Discover how and why this age-old hide glue technique works – and works best.
One of the great hurdles for many woodworkers new to traditional craftsmanship is applying veneers to a wooden substrate. This becomes even more problematic when the task involves something more than laying down a single piece of veneer, or at least something beyond several parallel pieces of veneer, onto a perfectly flat substrate.
Often an expert might recommend some overly complex approaches to the task, involving a tonnage of clamps, vacuum bags or robust presses, all in the employ of holding the veneers in place while the glue sets up. Let the application occur on a curved surface or with a composition in veneer and things can get outlandish.
More creative woodworkers might resort to applying either hide glue or polyvinyl acetate (white or yellow glue) as the adhesive and letting it dry, then using a heated iron to tack things down. These strategies begin to approach the traditional and nearly foolproof technique of hammer veneering.
Many artisans interested in historical craft have tried hammer veneering, and even more have observed it.
Why it Works
Without going into a recitation of the process, nor an exhaustive troubleshooting discourse (hint: The two biggest problems are not preparing the substrate or veneer well enough, and using the glue when its viscosity is too high), some fundamentals about the materials science involved might be useful. The question that keeps coming up is a simple one, which fortunately has a pretty simple answer: Why does hammer veneering work?
The answer lies in the nature of the hot hide glue used as the adhesive. More properly, it lies in the processes by which the hot liquid adhesive becomes a rigid, strong glue layer.
Hot hide glue is generally a variety of bovine proteins dissolved in water. Protein solutions such as this undergo a non-intuitive process when going from liquid to solid. When the temperature of the hot hide glue diminishes, at a given point of cooling, the solution no longer remains liquid even if no drying has occurred through evaporation. That temperature is known as the “gel point” where the solution turns into, well, a gel. (The exact numerical value of the temperature where this occurs depends on a number of things, most importantly the gram weight strength and concentration of the glue.) At a craft level this is when the glue “sets.” But that is only one half of the equation.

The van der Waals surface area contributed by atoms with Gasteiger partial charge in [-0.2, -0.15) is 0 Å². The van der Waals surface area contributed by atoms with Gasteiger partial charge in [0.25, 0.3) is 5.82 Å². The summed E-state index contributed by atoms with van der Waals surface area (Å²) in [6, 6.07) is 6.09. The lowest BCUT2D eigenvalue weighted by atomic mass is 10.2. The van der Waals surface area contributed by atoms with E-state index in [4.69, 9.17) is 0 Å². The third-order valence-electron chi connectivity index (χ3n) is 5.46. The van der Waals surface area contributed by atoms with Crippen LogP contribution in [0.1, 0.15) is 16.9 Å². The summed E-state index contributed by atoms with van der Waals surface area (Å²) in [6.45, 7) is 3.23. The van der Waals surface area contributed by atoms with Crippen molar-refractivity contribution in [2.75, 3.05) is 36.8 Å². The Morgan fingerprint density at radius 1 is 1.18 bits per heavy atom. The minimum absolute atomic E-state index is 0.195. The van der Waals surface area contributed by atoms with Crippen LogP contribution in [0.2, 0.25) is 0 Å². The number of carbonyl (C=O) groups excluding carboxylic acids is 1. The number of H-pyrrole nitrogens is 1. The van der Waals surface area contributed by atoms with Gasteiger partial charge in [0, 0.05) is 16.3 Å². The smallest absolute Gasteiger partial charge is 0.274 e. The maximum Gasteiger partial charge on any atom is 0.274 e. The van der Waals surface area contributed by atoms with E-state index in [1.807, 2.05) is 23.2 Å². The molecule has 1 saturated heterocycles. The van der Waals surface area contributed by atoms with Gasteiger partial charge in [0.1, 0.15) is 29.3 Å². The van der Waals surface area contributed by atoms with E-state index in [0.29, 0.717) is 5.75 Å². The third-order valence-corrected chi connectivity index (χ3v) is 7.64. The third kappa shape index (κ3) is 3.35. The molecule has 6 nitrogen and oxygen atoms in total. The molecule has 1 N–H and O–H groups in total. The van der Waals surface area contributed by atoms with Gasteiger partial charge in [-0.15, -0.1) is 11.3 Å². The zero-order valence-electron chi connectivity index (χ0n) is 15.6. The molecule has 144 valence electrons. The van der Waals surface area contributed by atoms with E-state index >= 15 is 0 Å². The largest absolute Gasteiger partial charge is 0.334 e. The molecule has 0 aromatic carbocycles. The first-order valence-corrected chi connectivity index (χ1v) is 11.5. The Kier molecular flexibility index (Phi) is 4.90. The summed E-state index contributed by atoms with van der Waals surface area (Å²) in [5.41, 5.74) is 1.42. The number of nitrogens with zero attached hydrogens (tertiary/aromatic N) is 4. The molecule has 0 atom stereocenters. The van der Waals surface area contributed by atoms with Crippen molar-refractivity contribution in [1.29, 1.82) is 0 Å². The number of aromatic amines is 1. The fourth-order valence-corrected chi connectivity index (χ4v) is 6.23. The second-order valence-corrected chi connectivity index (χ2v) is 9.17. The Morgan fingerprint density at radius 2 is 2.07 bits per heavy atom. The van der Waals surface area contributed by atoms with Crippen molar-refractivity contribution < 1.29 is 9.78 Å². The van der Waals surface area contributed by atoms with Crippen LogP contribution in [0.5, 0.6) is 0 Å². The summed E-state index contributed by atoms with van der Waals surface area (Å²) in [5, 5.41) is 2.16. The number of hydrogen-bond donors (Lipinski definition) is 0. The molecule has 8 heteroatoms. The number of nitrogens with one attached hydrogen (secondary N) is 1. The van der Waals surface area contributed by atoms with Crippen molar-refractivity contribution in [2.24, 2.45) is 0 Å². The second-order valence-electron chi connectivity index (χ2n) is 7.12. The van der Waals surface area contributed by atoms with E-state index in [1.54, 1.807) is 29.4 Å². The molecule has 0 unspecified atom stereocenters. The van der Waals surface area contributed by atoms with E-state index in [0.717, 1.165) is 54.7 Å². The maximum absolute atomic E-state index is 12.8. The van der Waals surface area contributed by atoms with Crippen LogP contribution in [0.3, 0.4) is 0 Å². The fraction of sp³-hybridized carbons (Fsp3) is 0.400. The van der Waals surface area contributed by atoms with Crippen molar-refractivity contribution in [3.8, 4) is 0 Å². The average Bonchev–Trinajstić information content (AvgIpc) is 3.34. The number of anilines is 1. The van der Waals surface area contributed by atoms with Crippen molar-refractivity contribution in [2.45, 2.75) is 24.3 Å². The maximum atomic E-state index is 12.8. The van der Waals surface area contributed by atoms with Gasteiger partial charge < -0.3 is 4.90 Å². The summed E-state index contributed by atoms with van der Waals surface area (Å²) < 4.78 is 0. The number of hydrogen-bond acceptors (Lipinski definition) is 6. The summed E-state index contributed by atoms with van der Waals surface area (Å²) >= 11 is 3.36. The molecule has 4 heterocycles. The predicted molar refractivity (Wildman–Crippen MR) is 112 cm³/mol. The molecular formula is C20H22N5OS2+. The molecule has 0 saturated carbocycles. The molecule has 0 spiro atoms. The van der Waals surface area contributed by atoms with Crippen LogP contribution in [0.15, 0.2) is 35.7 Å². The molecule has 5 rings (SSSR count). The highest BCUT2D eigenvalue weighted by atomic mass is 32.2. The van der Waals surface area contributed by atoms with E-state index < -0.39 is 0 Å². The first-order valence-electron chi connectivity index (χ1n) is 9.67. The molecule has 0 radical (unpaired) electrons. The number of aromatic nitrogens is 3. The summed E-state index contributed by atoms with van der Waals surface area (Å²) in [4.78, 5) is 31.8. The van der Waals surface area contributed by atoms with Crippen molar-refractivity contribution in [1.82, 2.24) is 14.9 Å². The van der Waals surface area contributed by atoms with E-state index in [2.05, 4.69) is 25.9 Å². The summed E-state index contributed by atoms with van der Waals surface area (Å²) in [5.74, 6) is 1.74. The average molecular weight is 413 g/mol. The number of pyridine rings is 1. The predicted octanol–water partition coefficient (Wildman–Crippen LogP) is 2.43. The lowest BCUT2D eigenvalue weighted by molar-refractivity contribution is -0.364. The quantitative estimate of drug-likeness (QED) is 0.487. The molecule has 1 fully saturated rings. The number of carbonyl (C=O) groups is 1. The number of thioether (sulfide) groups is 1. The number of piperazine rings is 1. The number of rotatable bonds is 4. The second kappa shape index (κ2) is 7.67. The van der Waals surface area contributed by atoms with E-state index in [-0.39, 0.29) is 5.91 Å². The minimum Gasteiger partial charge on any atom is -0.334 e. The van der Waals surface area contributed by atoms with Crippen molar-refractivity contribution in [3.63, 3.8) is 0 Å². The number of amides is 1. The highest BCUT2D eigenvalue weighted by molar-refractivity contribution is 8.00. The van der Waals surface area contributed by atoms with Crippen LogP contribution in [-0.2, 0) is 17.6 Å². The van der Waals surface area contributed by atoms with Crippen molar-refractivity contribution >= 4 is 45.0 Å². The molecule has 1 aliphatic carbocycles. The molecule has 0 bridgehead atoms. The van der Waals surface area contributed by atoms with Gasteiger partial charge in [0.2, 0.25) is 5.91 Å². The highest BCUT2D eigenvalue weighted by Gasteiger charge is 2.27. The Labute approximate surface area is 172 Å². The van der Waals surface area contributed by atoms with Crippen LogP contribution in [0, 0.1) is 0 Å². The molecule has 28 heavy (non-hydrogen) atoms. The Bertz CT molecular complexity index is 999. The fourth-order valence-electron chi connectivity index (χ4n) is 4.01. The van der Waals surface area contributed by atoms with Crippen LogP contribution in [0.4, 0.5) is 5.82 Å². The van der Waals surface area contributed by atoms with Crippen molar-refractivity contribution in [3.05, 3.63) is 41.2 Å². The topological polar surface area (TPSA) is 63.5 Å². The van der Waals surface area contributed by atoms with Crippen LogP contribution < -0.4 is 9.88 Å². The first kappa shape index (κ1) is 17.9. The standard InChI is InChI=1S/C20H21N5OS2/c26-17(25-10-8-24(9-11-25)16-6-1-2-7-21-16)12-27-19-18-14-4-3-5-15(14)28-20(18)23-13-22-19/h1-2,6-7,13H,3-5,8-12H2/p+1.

At the gel point, the glue becomes solid, or at least non-liquid, but it has virtually no cohesion (stick together-ness) nor gluing adhesion (stick to-each-other-ness). But it has enough, and it is pretty sticky (a phenomenon known as “specific adhesion” as opposed to “mechanical adhesion,” which relies on the interlocking of the components).
The full hardening of the glue comes only as the water evaporates, leaving behind a thin, epoxy-strong layer of adhesive. To reach this point, all the excess water that was used to soak the glue during its preparation must evaporate for the glue layer to reach a moisture content that’s at equilibrium with its environment.
One of the quickest ways to provoke the cooling of any molten material is to reduce the cross section of its mass. In other words, make it thinner so it can disperse its heat more quickly into the surrounding material.
That is precisely what the hammer veneering technique accomplishes – cooling the molten hide glue to the ambient temperature (below the gel point).
In hammer veneering the critical process involves quickly slathering on a comparatively thick layer of molten glue to the underside of the veneer and to the top side of the substrate, placing the two in contact with each other, and “laying down” the veneer by pressing the cross peen of the hammer over the surface with considerable force. (Some “back of the envelope” calculations indicate that when I hammer veneer, the downward force of the hammer edge approaches 500 pounds per square inch.)